Timothy Lees’ Diary
Tidal Forests of Kenya

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August 2, 2009: More ground truthing, village lunch and dinner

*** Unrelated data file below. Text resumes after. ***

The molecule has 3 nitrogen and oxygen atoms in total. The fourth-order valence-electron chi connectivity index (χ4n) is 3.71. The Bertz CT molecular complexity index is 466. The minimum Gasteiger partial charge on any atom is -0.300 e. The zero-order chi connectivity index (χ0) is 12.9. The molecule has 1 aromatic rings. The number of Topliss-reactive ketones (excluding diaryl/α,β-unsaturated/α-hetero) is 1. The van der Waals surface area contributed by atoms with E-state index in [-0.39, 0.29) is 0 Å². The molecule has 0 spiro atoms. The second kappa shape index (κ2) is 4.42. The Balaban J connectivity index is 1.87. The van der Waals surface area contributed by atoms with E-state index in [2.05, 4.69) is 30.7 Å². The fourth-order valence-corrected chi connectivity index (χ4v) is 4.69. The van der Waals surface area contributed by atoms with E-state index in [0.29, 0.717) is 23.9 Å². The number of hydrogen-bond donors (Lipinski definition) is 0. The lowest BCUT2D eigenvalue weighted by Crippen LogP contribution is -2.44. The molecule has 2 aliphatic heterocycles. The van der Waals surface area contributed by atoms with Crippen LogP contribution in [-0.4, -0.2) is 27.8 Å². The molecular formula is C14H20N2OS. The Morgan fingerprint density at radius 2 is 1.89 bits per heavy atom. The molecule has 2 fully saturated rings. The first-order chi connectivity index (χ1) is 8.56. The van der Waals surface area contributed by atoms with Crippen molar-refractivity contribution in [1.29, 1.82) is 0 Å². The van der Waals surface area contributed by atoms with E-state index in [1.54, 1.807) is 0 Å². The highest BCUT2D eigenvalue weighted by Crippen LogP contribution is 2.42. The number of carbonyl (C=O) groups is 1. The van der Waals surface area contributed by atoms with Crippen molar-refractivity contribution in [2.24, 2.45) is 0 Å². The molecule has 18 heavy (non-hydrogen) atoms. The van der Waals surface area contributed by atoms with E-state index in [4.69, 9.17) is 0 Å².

Desert patch Today we went out to do some more ground truthing. Our team’s location was more like desert area, since this was closer inland and in the direction of the main road. The temperature was quite hot which made work somewhat stressing, but we managed to find shade here and there to save us from totally feeling the heat. We came across an almost barren patch in the forest which totally gave a dessert appearance. After ground truthing we went back to the village to wash up for the village lunch prepared by the Gazi Women’s Group. We were to have lunch in the old ruins. The ruins are said to be remnants of a castle which belonged to one of the last Omani sultans to Palace lunch rule Kenya from which slaves, products from the plantations and wood from the mangroves were exported, primarily to Zanzibar. The building had been neglected for many years after the war and was used as the location of one of Gazi’s first schools. The Gazi Women’s Group has plans to renovate it and turn it into a museum and to maintain a bit of history within the village. After the lunch we went Fishers into the lab to finish up some more data entry and lab work. After the lab work  we had some extra time to spare so Ray and myself decided to take a walk down the beach. The local fishermen were coming in with their catch and the villagers were bargaining on prices. At 7 that evening Ray and I gave a short presentation about ourselves. Later, it was time for us to have dinner with members of the village. We were split up into five groups of two each. Dr.Skov, Michael and myself were in one group. We were invited to have dinner at the home of Mama Salim (Salim is the name of her first born son), one of the elderly women in the Dinner village. She reminded me of my grandmother somewhat in the way she smiled and talked. Her son and granddaughter were present. Zulekha acted as our interpreter and was the representative on behalf of the Gazi Women’s Group. The meal was prepared by the Gazi Women’s Group and then distributed to the homes we were sent to. We had Pilaf as the main dish and a sweetened treat made of maize flour balls. As is the tradition with guests who come to dinner, the guests have to eat first till full and then the hosts will eat. This was new to me, and only after we pleaded with her for a while did Mama Salim agree to eat. After dinner we talked about village life and she explained that it had not really changed much since she was a girl. I asked her if the village had any ghost stories or legends, she smiled bright and said that there were a few of people not seen but that she wouldn’t go into it now. One remark that was funny was when she said that the kerosene from the lamp would run out because we (especially me) were doing more talking than eating and she would have to go to the store to buy more. After saying our goodnights to the family of Mama Salim we went back to the house and caught up with the others and talked about what it was like at the other houses. It was funny to find out that the others hadn’t ever used their hands to eat before, and hear about the stunts that followed that experience.

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